Going into an Hospital ER is a bit like a meeting with your boss and an HR person. You are never quite sure how it is going to go.
I had just driven someone, who unexpectedly needed some medical attention, to the ER at the Credit Valley Hospital. It was early afternoon.
Hospitals intimidate me.
I try to act brave and normal, but the ambiance, the smells, the uniforms, the patients all get to me. Rarely have I gone to a hospital for a good reason. Even newborns are best visited in the quiet comfort of a home.
ERs take the hospital experience to another level.
There is a cold efficiency about the staff who work the receiving stations there. Whether you walk in on your own or are brought in by paramedics, they don’t seem to miss a beat in getting the right level of attention based on the severity of the situation.
When you spend ten hours in an hospital ER, you observe random things.
I quickly found out that ERs by default are not big on privacy as it relates to why you are there. It’s hard for them to be. Whether you intend to or not, you overhear conversations about people’s ailments. You can’t avoid them.
In the short wait before we were processed, I heard a young man claim that he had accidentally slashed his wrist; an older gentleman incessantly complaining to the nurses that his morphine was wearing off, and a man with a rather sizeable belly insisting that something was rolling around inside his stomach.
The number of patients at the ER surprised me.
There were the usual suspects – the broken bones, the cuts, the accidents… But, the ones who appeared middle-aged and outwardly healthy gave me pause for thought. I wondered if they all started out their days expecting to end up at the ER. After all, an ER visit is not something that you schedule in your calendar.
You can’t plan it or fake it. It is not like calling in sick for work.
I wondered if some of them had stressful work environments that contributed to their conditions.
About five hours into my ER experience, I noticed that the level of activity had ramped up. Intermittent sirens cut through the quiet of the hospital as ER nursing staff scurried about with a heightened sense of urgency. Cops and paramedics whom I had not noticed before were suddenly more visible.
Now, there is a stressful work environment if there was any!
That triggered some introspection.
Most of us have jobs that have some level of stress associated with it. I do believe that a certain level of stress is good and helps keep us on our toes. A complete lack of stress at work would indicate to me that either your are underemployed, or in a profession that does not involve customer interactions, deadlines, or functional dependencies.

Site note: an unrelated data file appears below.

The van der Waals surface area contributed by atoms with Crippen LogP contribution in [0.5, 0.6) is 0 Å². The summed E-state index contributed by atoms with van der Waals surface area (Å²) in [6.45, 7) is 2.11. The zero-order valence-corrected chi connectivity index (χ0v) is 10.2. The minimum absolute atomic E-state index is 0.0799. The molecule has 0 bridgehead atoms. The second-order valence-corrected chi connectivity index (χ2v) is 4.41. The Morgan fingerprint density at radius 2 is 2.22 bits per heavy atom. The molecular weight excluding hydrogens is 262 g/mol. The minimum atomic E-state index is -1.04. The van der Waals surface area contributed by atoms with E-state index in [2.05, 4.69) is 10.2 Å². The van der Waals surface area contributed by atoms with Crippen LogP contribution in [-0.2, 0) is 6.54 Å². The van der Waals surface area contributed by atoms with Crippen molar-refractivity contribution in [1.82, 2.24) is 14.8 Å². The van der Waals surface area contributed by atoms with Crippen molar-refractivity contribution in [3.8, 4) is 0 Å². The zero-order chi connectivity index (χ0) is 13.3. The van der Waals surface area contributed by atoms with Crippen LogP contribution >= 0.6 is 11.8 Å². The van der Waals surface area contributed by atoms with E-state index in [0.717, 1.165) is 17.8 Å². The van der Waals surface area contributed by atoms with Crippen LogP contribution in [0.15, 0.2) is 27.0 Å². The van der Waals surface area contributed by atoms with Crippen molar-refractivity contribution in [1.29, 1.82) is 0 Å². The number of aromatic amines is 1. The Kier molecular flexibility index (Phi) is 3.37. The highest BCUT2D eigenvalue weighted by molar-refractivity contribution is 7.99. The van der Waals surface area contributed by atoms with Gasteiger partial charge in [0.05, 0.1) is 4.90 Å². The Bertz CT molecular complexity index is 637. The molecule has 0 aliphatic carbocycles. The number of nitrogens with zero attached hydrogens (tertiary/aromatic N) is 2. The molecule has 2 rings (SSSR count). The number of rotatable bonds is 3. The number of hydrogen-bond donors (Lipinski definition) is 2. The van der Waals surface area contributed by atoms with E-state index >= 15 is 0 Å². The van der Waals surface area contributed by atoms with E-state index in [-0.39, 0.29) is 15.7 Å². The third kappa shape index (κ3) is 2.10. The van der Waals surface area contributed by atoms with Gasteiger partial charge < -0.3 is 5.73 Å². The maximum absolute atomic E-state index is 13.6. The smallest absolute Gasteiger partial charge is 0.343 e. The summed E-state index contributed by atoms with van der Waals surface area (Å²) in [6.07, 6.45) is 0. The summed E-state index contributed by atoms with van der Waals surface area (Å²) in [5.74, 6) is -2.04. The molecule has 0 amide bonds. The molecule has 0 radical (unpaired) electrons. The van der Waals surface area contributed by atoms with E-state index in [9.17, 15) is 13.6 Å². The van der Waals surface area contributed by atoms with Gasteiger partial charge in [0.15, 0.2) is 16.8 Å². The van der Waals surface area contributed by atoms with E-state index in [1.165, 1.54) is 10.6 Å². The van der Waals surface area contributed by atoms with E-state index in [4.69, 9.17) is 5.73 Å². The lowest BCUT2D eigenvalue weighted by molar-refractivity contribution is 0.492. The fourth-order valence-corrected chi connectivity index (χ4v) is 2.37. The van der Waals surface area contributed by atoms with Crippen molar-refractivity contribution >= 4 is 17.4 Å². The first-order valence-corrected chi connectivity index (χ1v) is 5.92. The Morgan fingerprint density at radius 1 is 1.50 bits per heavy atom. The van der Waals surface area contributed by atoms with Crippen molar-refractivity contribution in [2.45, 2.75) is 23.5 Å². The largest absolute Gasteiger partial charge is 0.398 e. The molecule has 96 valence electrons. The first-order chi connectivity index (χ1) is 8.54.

However, at some point should we pause and reassess our situations?
We are so caught up in the pursuit of wealth and the perceived stability that it brings, that we forget that without health, wealth won’t do us much good.
But then, I can be an armchair quarterback. I recently took a break from active employment.
I have the luxury of watching from the sidelines.
Considering, I was sitting in an ER, I figured that health is the one that people have less control over. In my books, health trumps wealth.
Both would be nice!
A recent article that I read in Forbes.com came to mind. Particularly, couple of lines stood out:
Perhaps something to consider to keep your stress levels low at work, assuming you can play it right.
Sort of a “good enough” approach.
“You guys took over the ER today,” the Doctor joked as she wrote up the discharge note.
We had seen her as we checked in and at least ten hours had passed.
She was probably pulling in an eighteen hour shift, and still smiling!
I wondered what would happen if some of the the ER staff adopted the “good enough” attitude to their work. You wouldn’t want to be on the receiving end of that.
I left with a sense that I didn’t have to worry.
I felt grateful.
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